it's a shout-out to the science fiction future in the Gerry Anderson 'supermarionation' (puppet) scifi shows, specifically Thunderbirds - even more specifically the feature film 'Thunderbirds Are Go' - and also 'Captain Scarlet and the Mysterons' (same shared future history and universe as Thunderbirds, just a few years later), especially in the licensed official Captain Scarlet comic strips in the 'TV Century 21' comic (name changing to just TV21 part way through - presented as a newspaper from the mid 21st century in the shared future history of Fireball XL5, Stingray, Thunderbirds and Captain Scarlet, and greatly expanding the background of the TV shows in a licensed, official way.)

    In 'Thunderbirds are Go' the mid-21st century Zero-X mission to Mars, driving around in the MEV, find one native Martian life-form in the otherwise barren landscape ... which duly attacks them (possibly only because they were provoked by the Zero-X crew trying to break samples off something they don't realise is alive), forcing them to lift off dangerously and early to escape. Still a very memorable scene to me, for all that I was six at the time I saw it after the film's release (actually especially because I was only 6 and at that age it was very scary). What they had found (and tried to blow samples off) was .... Martian Rock Snakes. That's what they were called, and they also featured several times and quite luridly in the Captain Scarlet comic strips in stories that returned to Mars. And they looked like ... a string of boulders (easily mistaken for a rock pile when curled up), with a single large eye in the head 'boulder', and an attack consisting of blasts of superhot plasma. Sound familiar? Craig Hinton's Martian Rock Snakes have the same name, and the same description - he's just changed two things: made them smaller (the Thunderbirds/Captain Scarlet ones are vehicle size), and has his little ones fire the plasma from a sting on the tail rather than out of their mouths. (A Google image search on Thunderbirds Martain Rock Snake pulls up pics from the Thunderbirds Are Go film, and on Captain Scarlet Martian Rock Snake finds a whole page from a TV21 story they appear in, if you are interested.)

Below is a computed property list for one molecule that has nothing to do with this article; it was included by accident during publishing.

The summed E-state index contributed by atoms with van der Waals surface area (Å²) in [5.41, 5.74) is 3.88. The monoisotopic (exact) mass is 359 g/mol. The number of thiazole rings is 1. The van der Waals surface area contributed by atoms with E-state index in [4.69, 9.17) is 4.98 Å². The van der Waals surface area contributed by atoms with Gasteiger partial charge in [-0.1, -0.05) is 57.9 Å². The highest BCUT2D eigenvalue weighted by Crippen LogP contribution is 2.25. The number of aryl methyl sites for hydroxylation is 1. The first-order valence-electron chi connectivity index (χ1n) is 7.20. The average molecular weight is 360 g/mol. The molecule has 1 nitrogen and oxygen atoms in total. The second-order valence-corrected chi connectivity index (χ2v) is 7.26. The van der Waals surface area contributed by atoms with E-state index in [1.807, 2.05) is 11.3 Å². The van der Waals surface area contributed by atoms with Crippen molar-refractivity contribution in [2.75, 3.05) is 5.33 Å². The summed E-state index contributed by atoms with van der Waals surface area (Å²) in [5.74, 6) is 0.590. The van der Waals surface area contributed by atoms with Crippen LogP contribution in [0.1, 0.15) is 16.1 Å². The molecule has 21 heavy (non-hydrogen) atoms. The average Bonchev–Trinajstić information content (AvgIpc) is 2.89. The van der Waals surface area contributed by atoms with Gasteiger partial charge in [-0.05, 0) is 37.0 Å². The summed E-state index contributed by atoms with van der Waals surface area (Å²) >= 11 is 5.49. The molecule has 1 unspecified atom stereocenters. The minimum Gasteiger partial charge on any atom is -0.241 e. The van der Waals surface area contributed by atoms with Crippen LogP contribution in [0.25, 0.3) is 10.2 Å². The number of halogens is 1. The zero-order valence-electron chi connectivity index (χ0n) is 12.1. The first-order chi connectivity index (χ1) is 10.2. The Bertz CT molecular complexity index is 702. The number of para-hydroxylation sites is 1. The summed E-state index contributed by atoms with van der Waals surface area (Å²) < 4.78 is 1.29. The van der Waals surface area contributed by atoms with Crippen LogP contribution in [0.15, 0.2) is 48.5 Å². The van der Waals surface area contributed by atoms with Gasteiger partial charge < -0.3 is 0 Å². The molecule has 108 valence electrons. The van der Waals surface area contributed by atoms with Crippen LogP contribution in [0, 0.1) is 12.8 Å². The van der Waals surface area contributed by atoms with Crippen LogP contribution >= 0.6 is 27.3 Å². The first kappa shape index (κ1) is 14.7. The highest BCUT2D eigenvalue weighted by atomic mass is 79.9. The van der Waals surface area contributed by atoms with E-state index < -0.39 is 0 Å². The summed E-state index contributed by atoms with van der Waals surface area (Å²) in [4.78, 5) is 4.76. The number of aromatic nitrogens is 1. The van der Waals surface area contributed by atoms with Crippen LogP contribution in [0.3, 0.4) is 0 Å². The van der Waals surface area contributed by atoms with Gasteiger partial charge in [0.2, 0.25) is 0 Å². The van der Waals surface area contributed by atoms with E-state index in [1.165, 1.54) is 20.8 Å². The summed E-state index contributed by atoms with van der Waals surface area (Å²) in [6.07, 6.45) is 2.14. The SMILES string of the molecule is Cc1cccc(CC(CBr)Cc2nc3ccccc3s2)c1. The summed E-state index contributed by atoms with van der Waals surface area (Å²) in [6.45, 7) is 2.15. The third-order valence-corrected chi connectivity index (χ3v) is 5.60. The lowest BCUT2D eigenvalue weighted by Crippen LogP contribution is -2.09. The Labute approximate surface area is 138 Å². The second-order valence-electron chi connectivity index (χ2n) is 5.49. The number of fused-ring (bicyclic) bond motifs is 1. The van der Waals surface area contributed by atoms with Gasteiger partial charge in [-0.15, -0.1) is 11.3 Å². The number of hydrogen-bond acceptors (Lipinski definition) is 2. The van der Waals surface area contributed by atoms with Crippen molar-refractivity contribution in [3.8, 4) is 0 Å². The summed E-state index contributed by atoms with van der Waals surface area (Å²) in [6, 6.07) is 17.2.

So - deliberate shout-out, and Thunderbirds Are Go and Captain Scarlet should be in 'Roots'.